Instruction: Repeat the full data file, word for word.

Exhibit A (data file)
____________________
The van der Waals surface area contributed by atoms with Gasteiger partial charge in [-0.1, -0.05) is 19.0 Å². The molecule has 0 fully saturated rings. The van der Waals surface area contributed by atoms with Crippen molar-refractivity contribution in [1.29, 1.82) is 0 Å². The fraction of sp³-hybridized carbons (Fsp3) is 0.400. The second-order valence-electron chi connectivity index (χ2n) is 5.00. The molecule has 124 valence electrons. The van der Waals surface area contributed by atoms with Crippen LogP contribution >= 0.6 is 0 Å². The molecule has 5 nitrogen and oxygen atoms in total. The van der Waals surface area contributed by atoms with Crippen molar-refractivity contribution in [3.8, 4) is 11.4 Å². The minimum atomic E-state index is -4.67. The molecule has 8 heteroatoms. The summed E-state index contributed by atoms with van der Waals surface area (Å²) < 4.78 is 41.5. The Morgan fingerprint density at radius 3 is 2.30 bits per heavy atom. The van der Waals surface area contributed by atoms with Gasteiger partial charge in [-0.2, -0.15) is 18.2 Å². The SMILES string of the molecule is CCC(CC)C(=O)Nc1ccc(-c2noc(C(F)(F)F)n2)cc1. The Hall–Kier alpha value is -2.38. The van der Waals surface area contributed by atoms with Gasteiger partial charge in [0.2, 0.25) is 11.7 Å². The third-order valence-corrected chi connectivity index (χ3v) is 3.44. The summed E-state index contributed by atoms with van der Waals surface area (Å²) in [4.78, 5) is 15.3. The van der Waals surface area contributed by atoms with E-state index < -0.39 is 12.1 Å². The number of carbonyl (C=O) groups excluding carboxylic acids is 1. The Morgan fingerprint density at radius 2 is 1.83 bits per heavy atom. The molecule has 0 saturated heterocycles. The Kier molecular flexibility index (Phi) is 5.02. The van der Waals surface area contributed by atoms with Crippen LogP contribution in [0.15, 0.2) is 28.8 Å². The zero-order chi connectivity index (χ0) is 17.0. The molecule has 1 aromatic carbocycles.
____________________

The van der Waals surface area contributed by atoms with Gasteiger partial charge in [-0.1, -0.05) is 19.0 Å². The molecule has 0 fully saturated rings. The van der Waals surface area contributed by atoms with Crippen molar-refractivity contribution in [1.29, 1.82) is 0 Å². The fraction of sp³-hybridized carbons (Fsp3) is 0.400. The second-order valence-electron chi connectivity index (χ2n) is 5.00. The molecule has 124 valence electrons. The van der Waals surface area contributed by atoms with Crippen LogP contribution >= 0.6 is 0 Å². The molecule has 5 nitrogen and oxygen atoms in total. The van der Waals surface area contributed by atoms with Crippen molar-refractivity contribution in [3.8, 4) is 11.4 Å². The minimum atomic E-state index is -4.67. The molecule has 8 heteroatoms. The summed E-state index contributed by atoms with van der Waals surface area (Å²) < 4.78 is 41.5. The Morgan fingerprint density at radius 3 is 2.30 bits per heavy atom. The van der Waals surface area contributed by atoms with Gasteiger partial charge in [-0.2, -0.15) is 18.2 Å². The SMILES string of the molecule is CCC(CC)C(=O)Nc1ccc(-c2noc(C(F)(F)F)n2)cc1. The Hall–Kier alpha value is -2.38. The van der Waals surface area contributed by atoms with Gasteiger partial charge in [0.2, 0.25) is 11.7 Å². The third-order valence-corrected chi connectivity index (χ3v) is 3.44. The summed E-state index contributed by atoms with van der Waals surface area (Å²) in [4.78, 5) is 15.3. The van der Waals surface area contributed by atoms with E-state index < -0.39 is 12.1 Å². The number of carbonyl (C=O) groups excluding carboxylic acids is 1. The Morgan fingerprint density at radius 2 is 1.83 bits per heavy atom. The molecule has 0 saturated heterocycles. The Kier molecular flexibility index (Phi) is 5.02. The van der Waals surface area contributed by atoms with Crippen LogP contribution in [0.15, 0.2) is 28.8 Å². The zero-order chi connectivity index (χ0) is 17.0. The molecule has 1 aromatic carbocycles.